Use of Geographic Information System Technology to Aid Health Department Decision Making about Childhood Lead Poisoning Prevention Activities
Reissman, Dori B., Staley, Forrest, Curtis, Gerald B., Kaufmann, Rachel B., Environmental Health Perspectives
The Centers for Disease Control and Prevention recommend that local public health agencies use local data to identify children at risk for lead exposure to ensure that they receive preventive services. The objective of this study was to demonstrate the usefulness of a geographic information system (GIS) in identifying children at risk for lead exposure. We conducted a descriptive study, using GIS technology, of the blood lead (BPb) levels and residential location of at-risk children screened for lead exposure. "At-risk children" were defined as those children living in housing built before 1950 or in an area with a high proportion of older housing. The study was conducted in Jefferson County, Kentucky, USA. Participants were the cohort of children born in 1995 and screened from 1996 through 1997, and children younger than age 7 years who were screened from 1994 through 1998. Outcome measures were the BPb level and residential location (address or target zone) of at-risk children screened from 1996 through 1997, and the number and location of homes where more than one child had been poisoned by lead from 1994 through 1998. The proportion of children screened who live within zones targeted for universal screening varied from 48% to 53%, while only 50% of the at-risk children in the entire county were screened. Between 1994 and 1998, 79 homes housed 35% of the 524 children with lead poisoning. These housing units were prioritized for lead-hazard remediation. Significant numbers of at-risk children throughout the county were not being tested for lead exposure, even in prioritized areas. GIS can be very useful to health departments in planning lead exposure screening strategies and measuring program performance. Key words: childhood, geographic information systems, lead poisoning, public health. Environ Health Perspect 109:89-94 (2001). [Online 21 December 2000]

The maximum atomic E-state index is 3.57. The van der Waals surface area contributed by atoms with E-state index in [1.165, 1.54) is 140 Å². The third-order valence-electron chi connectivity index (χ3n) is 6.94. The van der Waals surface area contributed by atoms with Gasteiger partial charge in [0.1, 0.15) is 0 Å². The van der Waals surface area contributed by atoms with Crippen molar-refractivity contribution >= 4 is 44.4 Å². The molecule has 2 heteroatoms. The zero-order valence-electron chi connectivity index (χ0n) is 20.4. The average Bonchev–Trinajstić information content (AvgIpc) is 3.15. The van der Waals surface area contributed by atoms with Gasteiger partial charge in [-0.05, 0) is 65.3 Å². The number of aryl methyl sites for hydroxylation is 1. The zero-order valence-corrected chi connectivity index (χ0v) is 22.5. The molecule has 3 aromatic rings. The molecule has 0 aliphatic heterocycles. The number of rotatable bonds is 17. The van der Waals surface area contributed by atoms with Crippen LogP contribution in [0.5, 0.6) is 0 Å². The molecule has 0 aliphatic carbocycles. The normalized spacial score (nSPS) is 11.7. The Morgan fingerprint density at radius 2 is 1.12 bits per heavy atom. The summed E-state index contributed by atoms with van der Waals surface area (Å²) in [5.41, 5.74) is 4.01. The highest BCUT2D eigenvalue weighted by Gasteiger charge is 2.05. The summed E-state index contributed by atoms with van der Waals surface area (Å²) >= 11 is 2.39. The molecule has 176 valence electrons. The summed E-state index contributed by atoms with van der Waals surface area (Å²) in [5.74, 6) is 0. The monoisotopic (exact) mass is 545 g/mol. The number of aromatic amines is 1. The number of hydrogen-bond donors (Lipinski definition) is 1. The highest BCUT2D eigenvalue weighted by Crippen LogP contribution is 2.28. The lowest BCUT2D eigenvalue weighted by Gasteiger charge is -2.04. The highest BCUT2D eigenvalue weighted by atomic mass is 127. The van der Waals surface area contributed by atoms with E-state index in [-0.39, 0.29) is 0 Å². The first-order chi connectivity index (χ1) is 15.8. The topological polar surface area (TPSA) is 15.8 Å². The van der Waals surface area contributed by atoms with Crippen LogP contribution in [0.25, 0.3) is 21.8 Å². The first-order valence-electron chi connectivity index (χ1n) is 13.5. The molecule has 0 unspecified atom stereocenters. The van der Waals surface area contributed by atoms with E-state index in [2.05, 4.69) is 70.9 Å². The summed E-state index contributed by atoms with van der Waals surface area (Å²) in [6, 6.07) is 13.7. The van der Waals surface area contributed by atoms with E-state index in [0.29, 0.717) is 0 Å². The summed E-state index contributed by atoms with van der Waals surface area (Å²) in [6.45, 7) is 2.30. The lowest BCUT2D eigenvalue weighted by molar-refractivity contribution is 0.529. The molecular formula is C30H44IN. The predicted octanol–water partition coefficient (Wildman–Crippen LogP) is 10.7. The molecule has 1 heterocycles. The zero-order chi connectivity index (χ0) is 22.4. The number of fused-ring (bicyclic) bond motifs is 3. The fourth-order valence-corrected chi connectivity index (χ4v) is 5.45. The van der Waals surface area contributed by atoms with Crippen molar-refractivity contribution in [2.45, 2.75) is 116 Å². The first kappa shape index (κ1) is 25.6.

Recent data from phase 2 of the Third National Health and Nutrition Examination Survey (NHANES III) indicate that 4.4% of U.S. children younger than 6 years of age have blood lead (BPb) levels of at least 10 [micro]g/dL, the level associated with cognitive impairment and behavior problems (1). NHANES III data demonstrate that residence in older housing is a strong, independent risk factor for lead poisoning. Deteriorating lead-based house paint remains the most important source of lead exposure for children in the United States (2). Before 1950, house paint contained up to 50% lead by weight, and currently children in 26 million households live in housing built before 1950 (3). The children most at risk for lead exposure are 6 months to 2 years of age, who are exposed primarily by ingestion of lead-contaminated dust on objects or hands placed in their mouths (2).
The U.S. Public Health Service has a strategic plan to eradicate childhood lead poisoning by the year 2011 (4). The plan requires that at-risk children be screened by blood tests for lead exposure. Children with mildly elevated BPb levels (e.g., 10-19 [micro]g/dL) can then be protected from further lead exposure if parents are taught to reduce exposure. In addition, children with higher BPb levels (e.g., at least 20 [micro]g/dL) can receive medical evaluation and treatment, if indicated. Because the risk for lead exposure is not distributed evenly throughout the population, the Centers for Disease Control and Prevention (CDC) recommended in 1997 that health departments use local data to identify children and neighborhoods at high risk in order to target screening efforts (2). For example, the CDC suggested that health departments could target children ages 6 months to 2 years who reside in geographic areas, such as zip codes or census tracts, where at least 27% of the housing stock was constructed before 1950.
This paper describes how a computerized geographic information system (GIS) can be used to help health department decision making and program evaluation about screening for childhood lead exposure when the main criterion used to assess a child's risk of lead exposure is residence in housing constructed before 1950 (5). …